But what are they among so many people? Five loaves and two fish are not enough. Not by any stretch of the imagination. And yet, Jesus makes this nothing of five loaves and two fish enough to feed five thousand people, with twelve baskets of leftovers.
What the disciples say it is not enough, Jesus makes an overflowing abundance.
Small things make a difference; small things create miracles. Look at the bread. Look at the fish. Look at the boy…..
Look at the boy. Only John mentions the boy; only John shares this detail about who brought the bread and fish. It was a boy, a child, willing to share what he had.
If he had been a grown up, would he have been so willing to share? Might he have looked at his loaves and fish as not enough and not even bothered to offer them? Would he have let his fear overcome his generosity, worrying that others might look down on him for offering so little, worrying that he would not have enough for himself?
Fortunately, none of those thoughts crossed the boy’s mind. He openly; he willingly; he generously shares what he has, and because of the boy’s generosity, Jesus’ miracle is possible.
Have you ever thought of that? The feeding of the five thousand would not have been possible without the boy and his generosity. His sharing makes the miracle possible.
The same is true with us. Our generosity makes God’s miracles possible.
Too often, we think our gifts are too small to make a difference, too inconsequential to matter. Too often, we think why bother to pledge, why bother to volunteer, what we have to give is not enough.
Adrienne Maree Brown, an author, activist, and social justice facilitator, disagrees. In her book, Emergent Strategy: Shaping Worlds, Shaping Change, Adrienne lays out core principles for change, the first being “Small is good; small is all”. “Small is good; small is all”.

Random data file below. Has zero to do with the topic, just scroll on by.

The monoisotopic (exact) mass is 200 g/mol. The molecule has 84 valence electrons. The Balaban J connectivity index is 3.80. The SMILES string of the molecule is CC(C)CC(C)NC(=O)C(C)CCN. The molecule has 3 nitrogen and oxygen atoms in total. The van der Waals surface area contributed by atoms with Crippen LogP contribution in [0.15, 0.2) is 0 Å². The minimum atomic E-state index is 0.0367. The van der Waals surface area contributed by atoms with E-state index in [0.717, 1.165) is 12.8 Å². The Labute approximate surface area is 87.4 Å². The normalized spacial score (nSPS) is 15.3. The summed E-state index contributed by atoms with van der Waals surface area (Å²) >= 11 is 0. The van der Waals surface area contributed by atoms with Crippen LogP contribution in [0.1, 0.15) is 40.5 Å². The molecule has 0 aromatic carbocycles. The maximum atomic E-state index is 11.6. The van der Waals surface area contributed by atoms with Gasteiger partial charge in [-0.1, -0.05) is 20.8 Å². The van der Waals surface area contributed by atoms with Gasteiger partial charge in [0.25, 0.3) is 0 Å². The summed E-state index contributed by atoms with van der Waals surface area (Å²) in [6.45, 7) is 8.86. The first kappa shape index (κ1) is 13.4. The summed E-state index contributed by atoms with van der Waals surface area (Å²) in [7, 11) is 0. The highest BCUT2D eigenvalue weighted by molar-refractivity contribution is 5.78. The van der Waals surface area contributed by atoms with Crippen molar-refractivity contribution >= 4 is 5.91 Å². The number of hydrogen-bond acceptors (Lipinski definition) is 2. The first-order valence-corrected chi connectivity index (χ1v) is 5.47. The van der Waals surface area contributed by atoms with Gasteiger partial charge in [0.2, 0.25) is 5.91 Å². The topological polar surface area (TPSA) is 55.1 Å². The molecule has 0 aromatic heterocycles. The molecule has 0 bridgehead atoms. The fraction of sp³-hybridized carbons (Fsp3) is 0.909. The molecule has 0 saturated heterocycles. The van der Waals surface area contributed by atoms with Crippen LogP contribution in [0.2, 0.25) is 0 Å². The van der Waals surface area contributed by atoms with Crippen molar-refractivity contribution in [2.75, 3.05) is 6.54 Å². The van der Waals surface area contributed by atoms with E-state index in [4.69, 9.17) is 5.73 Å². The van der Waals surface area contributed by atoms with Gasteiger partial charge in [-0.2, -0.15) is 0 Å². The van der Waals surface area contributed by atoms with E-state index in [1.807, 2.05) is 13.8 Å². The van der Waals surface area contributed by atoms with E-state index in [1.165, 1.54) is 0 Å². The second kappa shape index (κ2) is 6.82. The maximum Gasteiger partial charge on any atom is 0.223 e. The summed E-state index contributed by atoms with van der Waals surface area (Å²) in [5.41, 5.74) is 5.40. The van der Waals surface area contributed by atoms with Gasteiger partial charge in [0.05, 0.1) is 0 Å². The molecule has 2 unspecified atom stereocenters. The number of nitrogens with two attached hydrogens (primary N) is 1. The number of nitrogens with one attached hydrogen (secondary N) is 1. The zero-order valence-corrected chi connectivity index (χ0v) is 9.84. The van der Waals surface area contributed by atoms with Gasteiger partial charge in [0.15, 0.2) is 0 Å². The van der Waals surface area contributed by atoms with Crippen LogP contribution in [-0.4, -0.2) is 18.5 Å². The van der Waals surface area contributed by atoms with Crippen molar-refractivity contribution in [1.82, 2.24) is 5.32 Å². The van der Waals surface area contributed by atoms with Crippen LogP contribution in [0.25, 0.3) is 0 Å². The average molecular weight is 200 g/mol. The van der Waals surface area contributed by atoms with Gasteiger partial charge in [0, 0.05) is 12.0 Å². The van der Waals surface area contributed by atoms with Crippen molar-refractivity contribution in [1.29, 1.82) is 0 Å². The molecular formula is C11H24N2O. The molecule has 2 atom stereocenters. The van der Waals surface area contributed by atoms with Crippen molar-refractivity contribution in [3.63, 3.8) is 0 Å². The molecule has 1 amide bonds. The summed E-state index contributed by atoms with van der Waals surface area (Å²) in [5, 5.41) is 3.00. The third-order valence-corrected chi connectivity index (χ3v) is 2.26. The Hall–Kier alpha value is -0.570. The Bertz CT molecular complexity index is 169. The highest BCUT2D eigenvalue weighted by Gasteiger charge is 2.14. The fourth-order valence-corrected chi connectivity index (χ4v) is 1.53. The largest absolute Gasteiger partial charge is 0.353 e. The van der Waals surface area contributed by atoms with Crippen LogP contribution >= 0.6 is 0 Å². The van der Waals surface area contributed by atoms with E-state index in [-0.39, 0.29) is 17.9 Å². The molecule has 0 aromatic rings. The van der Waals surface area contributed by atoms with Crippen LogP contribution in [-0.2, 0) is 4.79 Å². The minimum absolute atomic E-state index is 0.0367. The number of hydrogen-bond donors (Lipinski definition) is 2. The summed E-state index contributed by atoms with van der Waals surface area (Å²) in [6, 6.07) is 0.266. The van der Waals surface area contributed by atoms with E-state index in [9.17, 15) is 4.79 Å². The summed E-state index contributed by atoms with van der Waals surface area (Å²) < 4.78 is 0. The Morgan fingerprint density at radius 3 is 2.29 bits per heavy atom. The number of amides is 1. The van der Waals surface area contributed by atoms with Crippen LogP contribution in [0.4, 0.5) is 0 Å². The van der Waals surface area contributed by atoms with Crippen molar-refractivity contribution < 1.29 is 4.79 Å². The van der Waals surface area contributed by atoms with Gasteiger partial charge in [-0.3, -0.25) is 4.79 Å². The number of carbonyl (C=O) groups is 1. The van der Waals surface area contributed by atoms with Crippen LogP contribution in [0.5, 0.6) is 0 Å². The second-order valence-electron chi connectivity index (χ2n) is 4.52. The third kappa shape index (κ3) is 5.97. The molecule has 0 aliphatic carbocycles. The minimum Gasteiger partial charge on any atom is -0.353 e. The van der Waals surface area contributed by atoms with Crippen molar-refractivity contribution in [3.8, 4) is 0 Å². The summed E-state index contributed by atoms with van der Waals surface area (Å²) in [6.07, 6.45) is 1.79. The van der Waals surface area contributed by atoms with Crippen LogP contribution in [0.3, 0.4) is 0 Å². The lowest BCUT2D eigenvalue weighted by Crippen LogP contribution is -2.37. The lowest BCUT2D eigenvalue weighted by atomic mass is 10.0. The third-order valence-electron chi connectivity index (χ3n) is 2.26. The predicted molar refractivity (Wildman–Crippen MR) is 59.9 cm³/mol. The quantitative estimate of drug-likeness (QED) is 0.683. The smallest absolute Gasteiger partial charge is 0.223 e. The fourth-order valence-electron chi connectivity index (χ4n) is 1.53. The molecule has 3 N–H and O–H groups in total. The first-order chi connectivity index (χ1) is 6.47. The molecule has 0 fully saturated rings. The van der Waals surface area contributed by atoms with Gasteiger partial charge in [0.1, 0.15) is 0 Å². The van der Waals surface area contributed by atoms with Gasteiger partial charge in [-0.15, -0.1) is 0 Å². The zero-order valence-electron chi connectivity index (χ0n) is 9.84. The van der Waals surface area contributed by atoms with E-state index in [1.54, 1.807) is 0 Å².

The Salvation Army would agree that small things make a difference, that small things create miracles. In 2017, they raised $144.5 million through their holiday Red Kettle campaign. A million and a half dollars from spare change. (https://www.prnewswire.com/news-releases/the-salvation-armys-127th-red-kettle-campaign-raises-1445-million-300609929.html)
Alexandra “Alex” Scott, the founder of Alex’s Lemonade Stand, would also agree that small things make a big difference, that small things create miracles. When Alex was four years old, she decided to hold a lemonade stand in her front yard. Many of us as children did the same, and our costs well outweighed our profits. Lemonade stands are not the way to make money. Many might say, lemonade stands can’t make a difference.
And yet, it was through lemonade stands that Alex Scott raised $1 million for childhood cancer research before she passed away at the age of 8. Her little lemonade stand became an international non-profit that has raised over $150 million for childhood cancer, and funded nearly 1,000 research projects at 135 institutions. Miracles have happened because of one little girl, because of one little lemonade stand. (www.alexslemonade.org)
Miracles do come from small things. People are fed; Lives are saved; The kingdom of God is created here on earth.
Whenever you think your gift is too small and you are tempted to not share, remember “Small is good; small is all”. Remember Alex; remember spare change dropped into a red kettle; Remember a boy with five loaves and two fish.
Our generosity makes God’s miracles possible.